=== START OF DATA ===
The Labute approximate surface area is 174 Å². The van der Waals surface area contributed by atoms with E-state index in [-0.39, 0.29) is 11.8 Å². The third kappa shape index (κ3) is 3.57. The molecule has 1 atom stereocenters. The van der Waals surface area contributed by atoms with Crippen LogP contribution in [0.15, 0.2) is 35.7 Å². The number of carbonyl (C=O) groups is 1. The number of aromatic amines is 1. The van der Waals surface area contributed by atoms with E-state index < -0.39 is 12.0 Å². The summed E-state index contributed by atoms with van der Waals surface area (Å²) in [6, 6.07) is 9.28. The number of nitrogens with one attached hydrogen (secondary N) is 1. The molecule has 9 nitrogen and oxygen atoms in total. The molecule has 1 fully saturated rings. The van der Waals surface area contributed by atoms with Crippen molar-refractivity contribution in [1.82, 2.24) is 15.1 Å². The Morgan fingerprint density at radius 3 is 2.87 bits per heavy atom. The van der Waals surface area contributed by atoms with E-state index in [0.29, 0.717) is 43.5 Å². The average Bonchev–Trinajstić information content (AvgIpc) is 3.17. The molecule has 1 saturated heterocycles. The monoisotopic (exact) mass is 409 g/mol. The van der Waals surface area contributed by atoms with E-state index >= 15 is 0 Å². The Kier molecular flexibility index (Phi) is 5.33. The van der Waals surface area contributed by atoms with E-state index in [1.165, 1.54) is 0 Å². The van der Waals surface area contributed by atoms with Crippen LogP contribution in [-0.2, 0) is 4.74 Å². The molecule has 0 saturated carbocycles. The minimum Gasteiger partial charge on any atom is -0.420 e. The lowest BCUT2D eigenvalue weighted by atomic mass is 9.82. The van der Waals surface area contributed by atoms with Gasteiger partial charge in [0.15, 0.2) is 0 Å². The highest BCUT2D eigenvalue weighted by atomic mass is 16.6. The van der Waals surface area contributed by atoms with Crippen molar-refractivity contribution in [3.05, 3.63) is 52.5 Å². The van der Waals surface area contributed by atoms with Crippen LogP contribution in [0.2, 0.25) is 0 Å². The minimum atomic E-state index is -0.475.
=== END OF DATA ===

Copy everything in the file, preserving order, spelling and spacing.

The Labute approximate surface area is 174 Å². The van der Waals surface area contributed by atoms with E-state index in [-0.39, 0.29) is 11.8 Å². The third kappa shape index (κ3) is 3.57. The molecule has 1 atom stereocenters. The van der Waals surface area contributed by atoms with Crippen LogP contribution in [0.15, 0.2) is 35.7 Å². The number of carbonyl (C=O) groups is 1. The number of aromatic amines is 1. The van der Waals surface area contributed by atoms with E-state index < -0.39 is 12.0 Å². The summed E-state index contributed by atoms with van der Waals surface area (Å²) in [6, 6.07) is 9.28. The number of nitrogens with one attached hydrogen (secondary N) is 1. The molecule has 9 nitrogen and oxygen atoms in total. The molecule has 1 fully saturated rings. The van der Waals surface area contributed by atoms with Crippen molar-refractivity contribution in [1.82, 2.24) is 15.1 Å². The Morgan fingerprint density at radius 3 is 2.87 bits per heavy atom. The van der Waals surface area contributed by atoms with E-state index in [0.29, 0.717) is 43.5 Å². The average Bonchev–Trinajstić information content (AvgIpc) is 3.17. The molecule has 1 saturated heterocycles. The monoisotopic (exact) mass is 409 g/mol. The van der Waals surface area contributed by atoms with E-state index >= 15 is 0 Å². The Kier molecular flexibility index (Phi) is 5.33. The van der Waals surface area contributed by atoms with E-state index in [1.165, 1.54) is 0 Å². The van der Waals surface area contributed by atoms with Crippen LogP contribution in [-0.2, 0) is 4.74 Å². The molecule has 0 saturated carbocycles. The minimum Gasteiger partial charge on any atom is -0.420 e. The lowest BCUT2D eigenvalue weighted by atomic mass is 9.82. The van der Waals surface area contributed by atoms with Gasteiger partial charge in [0.15, 0.2) is 0 Å². The highest BCUT2D eigenvalue weighted by atomic mass is 16.6. The van der Waals surface area contributed by atoms with Crippen molar-refractivity contribution in [3.05, 3.63) is 52.5 Å². The van der Waals surface area contributed by atoms with Crippen LogP contribution in [0.2, 0.25) is 0 Å². The minimum atomic E-state index is -0.475.